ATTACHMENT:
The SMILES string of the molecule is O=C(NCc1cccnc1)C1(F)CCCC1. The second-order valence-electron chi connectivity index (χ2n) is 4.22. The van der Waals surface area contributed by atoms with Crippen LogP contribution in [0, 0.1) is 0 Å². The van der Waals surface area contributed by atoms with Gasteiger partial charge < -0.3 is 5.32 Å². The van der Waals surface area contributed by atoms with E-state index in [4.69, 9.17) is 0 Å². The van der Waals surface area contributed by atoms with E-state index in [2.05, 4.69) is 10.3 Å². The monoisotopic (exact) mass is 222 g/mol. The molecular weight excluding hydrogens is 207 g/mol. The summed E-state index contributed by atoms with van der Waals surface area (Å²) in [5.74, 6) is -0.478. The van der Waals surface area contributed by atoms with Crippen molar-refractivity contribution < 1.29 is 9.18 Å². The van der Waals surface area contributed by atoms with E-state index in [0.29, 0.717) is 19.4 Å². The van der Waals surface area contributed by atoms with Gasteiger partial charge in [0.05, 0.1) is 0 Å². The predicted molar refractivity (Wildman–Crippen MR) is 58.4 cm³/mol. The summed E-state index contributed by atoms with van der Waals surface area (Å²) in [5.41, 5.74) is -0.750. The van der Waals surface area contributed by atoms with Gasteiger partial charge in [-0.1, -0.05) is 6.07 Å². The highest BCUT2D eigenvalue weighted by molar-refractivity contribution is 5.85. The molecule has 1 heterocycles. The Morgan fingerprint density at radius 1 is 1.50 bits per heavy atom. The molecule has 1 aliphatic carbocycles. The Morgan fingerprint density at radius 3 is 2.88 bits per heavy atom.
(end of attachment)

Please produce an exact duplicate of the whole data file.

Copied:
The SMILES string of the molecule is O=C(NCc1cccnc1)C1(F)CCCC1. The second-order valence-electron chi connectivity index (χ2n) is 4.22. The van der Waals surface area contributed by atoms with Crippen LogP contribution in [0, 0.1) is 0 Å². The van der Waals surface area contributed by atoms with Gasteiger partial charge < -0.3 is 5.32 Å². The van der Waals surface area contributed by atoms with E-state index in [4.69, 9.17) is 0 Å². The van der Waals surface area contributed by atoms with E-state index in [2.05, 4.69) is 10.3 Å². The monoisotopic (exact) mass is 222 g/mol. The molecular weight excluding hydrogens is 207 g/mol. The summed E-state index contributed by atoms with van der Waals surface area (Å²) in [5.74, 6) is -0.478. The van der Waals surface area contributed by atoms with Crippen molar-refractivity contribution < 1.29 is 9.18 Å². The van der Waals surface area contributed by atoms with E-state index in [0.29, 0.717) is 19.4 Å². The van der Waals surface area contributed by atoms with Gasteiger partial charge in [0.05, 0.1) is 0 Å². The predicted molar refractivity (Wildman–Crippen MR) is 58.4 cm³/mol. The summed E-state index contributed by atoms with van der Waals surface area (Å²) in [5.41, 5.74) is -0.750. The van der Waals surface area contributed by atoms with Gasteiger partial charge in [-0.1, -0.05) is 6.07 Å². The highest BCUT2D eigenvalue weighted by molar-refractivity contribution is 5.85. The molecule has 1 heterocycles. The Morgan fingerprint density at radius 1 is 1.50 bits per heavy atom. The molecule has 1 aliphatic carbocycles. The Morgan fingerprint density at radius 3 is 2.88 bits per heavy atom.